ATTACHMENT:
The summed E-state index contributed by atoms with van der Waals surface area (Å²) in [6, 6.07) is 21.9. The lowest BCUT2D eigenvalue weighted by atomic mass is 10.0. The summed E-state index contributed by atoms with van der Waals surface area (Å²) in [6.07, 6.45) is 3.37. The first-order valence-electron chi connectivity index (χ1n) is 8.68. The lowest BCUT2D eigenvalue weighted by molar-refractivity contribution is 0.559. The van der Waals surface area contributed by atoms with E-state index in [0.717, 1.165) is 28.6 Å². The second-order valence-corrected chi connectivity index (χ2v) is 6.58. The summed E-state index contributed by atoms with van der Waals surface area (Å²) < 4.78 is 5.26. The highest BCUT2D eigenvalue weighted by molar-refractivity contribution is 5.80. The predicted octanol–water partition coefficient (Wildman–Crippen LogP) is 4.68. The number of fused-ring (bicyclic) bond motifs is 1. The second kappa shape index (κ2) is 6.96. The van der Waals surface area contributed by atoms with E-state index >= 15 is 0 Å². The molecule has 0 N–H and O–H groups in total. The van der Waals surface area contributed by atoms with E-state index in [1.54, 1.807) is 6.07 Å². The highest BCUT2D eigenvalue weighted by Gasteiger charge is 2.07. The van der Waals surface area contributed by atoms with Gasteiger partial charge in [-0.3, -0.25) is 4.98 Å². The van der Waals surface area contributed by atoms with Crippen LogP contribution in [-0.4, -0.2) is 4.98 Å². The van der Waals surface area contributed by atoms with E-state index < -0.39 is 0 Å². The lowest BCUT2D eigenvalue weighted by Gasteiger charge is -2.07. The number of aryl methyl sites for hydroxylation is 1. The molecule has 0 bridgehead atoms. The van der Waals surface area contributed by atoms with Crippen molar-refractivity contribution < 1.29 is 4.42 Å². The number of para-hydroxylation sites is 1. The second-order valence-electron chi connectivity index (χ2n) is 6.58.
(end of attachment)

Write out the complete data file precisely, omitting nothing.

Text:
The summed E-state index contributed by atoms with van der Waals surface area (Å²) in [6, 6.07) is 21.9. The lowest BCUT2D eigenvalue weighted by atomic mass is 10.0. The summed E-state index contributed by atoms with van der Waals surface area (Å²) in [6.07, 6.45) is 3.37. The first-order valence-electron chi connectivity index (χ1n) is 8.68. The lowest BCUT2D eigenvalue weighted by molar-refractivity contribution is 0.559. The van der Waals surface area contributed by atoms with E-state index in [0.717, 1.165) is 28.6 Å². The second-order valence-corrected chi connectivity index (χ2v) is 6.58. The summed E-state index contributed by atoms with van der Waals surface area (Å²) < 4.78 is 5.26. The highest BCUT2D eigenvalue weighted by molar-refractivity contribution is 5.80. The predicted octanol–water partition coefficient (Wildman–Crippen LogP) is 4.68. The number of fused-ring (bicyclic) bond motifs is 1. The second kappa shape index (κ2) is 6.96. The van der Waals surface area contributed by atoms with E-state index >= 15 is 0 Å². The molecule has 0 N–H and O–H groups in total. The van der Waals surface area contributed by atoms with E-state index in [1.54, 1.807) is 6.07 Å². The highest BCUT2D eigenvalue weighted by Gasteiger charge is 2.07. The van der Waals surface area contributed by atoms with Gasteiger partial charge in [-0.3, -0.25) is 4.98 Å². The van der Waals surface area contributed by atoms with Crippen LogP contribution in [-0.4, -0.2) is 4.98 Å². The van der Waals surface area contributed by atoms with E-state index < -0.39 is 0 Å². The lowest BCUT2D eigenvalue weighted by Gasteiger charge is -2.07. The number of aryl methyl sites for hydroxylation is 1. The molecule has 0 bridgehead atoms. The van der Waals surface area contributed by atoms with Crippen molar-refractivity contribution < 1.29 is 4.42 Å². The number of para-hydroxylation sites is 1. The second-order valence-electron chi connectivity index (χ2n) is 6.58.